If you're reading this - you're likely a member or prospective member of the RTRA. You want to see a future for the sport of trail riding - so we don't end up like the Jetski community who ignored the warning signs and are now limited to a 4m square area under a bridge to jet & ski.

You also likely know or come across a number of other riders who don't see the issues or think that their action or inaction can make a significant difference?

What do to do when faced with these riders who need to be educated about the issues?

A recent discussion on a local WA site is a good example of this.

As a background, the Crusty Quinns is a Perth based non-club of riders who get out riding most weekends. They are different in that other riders are welcome to join - but they must be licenced and on registered bikes. This is a stance that does make a significant difference in showing government agencies and others that trail riders are willing to be licenced and registered to access the legal trail network.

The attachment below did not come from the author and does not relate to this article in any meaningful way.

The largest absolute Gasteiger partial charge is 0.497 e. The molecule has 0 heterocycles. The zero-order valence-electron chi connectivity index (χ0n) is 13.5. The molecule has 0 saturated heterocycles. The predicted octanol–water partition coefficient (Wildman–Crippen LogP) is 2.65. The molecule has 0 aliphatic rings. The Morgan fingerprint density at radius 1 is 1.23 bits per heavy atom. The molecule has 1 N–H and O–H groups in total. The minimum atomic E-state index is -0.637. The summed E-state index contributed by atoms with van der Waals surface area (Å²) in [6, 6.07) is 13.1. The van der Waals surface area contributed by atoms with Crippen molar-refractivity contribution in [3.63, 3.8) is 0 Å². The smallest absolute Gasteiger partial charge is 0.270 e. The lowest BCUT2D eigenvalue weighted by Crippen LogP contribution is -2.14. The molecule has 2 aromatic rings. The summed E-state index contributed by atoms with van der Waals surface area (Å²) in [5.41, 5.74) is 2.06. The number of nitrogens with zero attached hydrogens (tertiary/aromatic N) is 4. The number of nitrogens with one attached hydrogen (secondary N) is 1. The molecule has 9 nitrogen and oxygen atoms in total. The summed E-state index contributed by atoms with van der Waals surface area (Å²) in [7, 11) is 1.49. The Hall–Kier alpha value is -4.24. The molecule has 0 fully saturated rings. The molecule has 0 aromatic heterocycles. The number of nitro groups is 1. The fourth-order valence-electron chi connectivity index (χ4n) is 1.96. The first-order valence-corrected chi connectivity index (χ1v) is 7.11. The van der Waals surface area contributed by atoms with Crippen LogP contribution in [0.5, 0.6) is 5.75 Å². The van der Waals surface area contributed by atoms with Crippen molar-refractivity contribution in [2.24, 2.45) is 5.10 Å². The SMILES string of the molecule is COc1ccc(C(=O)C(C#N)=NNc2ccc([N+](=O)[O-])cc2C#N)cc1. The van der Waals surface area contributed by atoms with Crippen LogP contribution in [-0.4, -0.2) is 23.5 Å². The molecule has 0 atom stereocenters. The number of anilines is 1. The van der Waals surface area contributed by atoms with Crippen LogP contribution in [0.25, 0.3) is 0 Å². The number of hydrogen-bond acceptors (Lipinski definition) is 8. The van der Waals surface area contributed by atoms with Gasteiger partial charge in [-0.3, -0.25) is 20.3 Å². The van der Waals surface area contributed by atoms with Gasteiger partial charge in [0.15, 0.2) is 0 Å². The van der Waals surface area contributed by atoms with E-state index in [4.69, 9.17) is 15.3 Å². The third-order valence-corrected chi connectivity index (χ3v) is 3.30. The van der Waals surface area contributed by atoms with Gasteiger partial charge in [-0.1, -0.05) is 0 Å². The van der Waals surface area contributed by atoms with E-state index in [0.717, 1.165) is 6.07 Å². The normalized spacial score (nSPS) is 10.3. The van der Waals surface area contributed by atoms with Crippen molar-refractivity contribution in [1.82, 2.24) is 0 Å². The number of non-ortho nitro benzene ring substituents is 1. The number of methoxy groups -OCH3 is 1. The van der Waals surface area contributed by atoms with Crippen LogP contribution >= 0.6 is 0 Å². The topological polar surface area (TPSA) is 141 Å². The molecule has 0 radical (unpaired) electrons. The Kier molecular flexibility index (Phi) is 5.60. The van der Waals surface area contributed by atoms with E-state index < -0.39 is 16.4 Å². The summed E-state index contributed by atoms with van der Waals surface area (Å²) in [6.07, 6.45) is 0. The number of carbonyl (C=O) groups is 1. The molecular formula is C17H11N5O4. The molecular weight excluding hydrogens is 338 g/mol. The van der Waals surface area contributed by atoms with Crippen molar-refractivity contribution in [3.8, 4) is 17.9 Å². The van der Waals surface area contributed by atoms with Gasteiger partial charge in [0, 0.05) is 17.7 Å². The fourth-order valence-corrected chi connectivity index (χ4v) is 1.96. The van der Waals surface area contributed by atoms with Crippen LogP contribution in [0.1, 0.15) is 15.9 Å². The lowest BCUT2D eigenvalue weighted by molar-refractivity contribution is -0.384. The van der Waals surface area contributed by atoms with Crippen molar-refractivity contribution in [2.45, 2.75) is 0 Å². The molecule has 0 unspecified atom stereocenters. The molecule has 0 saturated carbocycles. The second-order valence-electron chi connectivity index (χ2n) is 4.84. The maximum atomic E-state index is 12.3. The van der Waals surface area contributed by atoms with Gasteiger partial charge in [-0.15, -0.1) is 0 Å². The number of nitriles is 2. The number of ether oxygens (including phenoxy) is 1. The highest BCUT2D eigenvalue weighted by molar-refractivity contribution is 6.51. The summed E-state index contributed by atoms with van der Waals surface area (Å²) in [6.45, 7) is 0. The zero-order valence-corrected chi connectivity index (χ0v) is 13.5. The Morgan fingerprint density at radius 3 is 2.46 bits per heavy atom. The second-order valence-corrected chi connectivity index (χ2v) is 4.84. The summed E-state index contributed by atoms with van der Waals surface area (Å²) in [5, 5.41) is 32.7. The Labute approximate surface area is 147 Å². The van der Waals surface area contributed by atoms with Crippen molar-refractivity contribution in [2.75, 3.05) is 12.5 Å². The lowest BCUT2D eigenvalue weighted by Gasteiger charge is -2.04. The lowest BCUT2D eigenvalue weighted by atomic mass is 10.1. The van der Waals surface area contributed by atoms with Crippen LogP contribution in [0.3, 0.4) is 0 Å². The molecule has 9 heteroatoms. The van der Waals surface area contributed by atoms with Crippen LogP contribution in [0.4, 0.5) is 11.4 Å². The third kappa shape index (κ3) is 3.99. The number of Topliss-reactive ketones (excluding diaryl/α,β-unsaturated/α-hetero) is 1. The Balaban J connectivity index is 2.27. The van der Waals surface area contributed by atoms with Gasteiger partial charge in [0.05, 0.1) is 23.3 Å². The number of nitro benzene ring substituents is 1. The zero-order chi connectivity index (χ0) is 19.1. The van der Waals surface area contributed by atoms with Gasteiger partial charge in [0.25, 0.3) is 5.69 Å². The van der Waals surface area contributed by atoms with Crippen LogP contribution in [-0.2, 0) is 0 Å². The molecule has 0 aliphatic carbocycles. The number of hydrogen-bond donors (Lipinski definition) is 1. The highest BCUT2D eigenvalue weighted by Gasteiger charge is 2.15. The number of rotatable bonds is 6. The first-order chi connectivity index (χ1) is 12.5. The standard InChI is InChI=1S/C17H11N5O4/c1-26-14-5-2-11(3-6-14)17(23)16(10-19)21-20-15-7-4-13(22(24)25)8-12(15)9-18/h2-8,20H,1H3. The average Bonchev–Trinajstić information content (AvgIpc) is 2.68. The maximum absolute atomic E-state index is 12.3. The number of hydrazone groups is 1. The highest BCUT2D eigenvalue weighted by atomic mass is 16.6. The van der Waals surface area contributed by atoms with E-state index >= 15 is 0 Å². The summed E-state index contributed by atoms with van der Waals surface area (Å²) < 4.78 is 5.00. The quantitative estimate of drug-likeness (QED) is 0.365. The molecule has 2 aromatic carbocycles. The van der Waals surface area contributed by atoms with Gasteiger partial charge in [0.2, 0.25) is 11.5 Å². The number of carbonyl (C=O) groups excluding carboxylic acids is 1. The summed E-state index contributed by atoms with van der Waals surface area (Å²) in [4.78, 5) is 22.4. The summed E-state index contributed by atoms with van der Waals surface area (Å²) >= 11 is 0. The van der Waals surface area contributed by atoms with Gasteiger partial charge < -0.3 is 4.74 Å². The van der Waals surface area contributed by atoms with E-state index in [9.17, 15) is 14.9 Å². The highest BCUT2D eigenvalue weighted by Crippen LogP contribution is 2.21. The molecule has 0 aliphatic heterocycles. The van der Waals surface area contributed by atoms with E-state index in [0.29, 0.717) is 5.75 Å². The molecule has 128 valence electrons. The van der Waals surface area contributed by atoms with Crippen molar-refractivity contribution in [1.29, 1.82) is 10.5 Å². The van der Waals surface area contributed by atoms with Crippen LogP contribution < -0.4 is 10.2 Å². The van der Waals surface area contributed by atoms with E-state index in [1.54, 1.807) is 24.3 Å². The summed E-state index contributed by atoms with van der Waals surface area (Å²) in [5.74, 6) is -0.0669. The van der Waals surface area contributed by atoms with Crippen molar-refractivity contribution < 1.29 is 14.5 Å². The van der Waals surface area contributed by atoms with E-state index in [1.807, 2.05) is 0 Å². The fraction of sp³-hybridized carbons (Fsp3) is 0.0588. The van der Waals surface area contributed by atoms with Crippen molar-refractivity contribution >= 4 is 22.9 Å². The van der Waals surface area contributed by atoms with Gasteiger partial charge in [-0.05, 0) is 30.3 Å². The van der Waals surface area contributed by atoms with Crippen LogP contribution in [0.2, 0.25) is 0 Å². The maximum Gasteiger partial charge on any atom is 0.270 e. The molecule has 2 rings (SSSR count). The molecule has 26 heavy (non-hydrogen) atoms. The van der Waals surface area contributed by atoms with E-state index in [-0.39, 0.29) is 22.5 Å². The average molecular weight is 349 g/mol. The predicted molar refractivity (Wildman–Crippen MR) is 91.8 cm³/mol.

Recently a visitor to the site posted up a lengthy tome of his experience of getting pinged by a ranger for being in an illegal area - with some potential dodgy accounting practices for the receipt for the fine.

The feedback fell into two distinct areas:

  1. Thanks for the feedback - bad luck on the experience
  2. WTF? What are you doing riding a registered bike in a highly illegal suburban area. Get real!

This where I tell you that I was one of the people who's feedback was of the robust 2). variety and you should do the same.

Unfortunately not - I wimped out with a feeble variety 1) feedback.   I've had a good talk with myself and hopefully I'll do better next time...

   Meetings vs Media: The Two Sides of the RTRA

    Monday, August 08, 2011

Author:  Steve Pretzel

I was looking back over some of the publicity we've generated over the past couple of years and it occurred to me that most of it is focussed on the public Off Road Vehicle Areas.

From the outside it looks like this is the RTRA's sole focus - which it isn't - so I figured we'd better put this in some perspective and at the same time give our members an understanding of how the public face of the RTRA and the behind-the-scenes work all meshes.

So let's start by stating the two main groups of riders we support.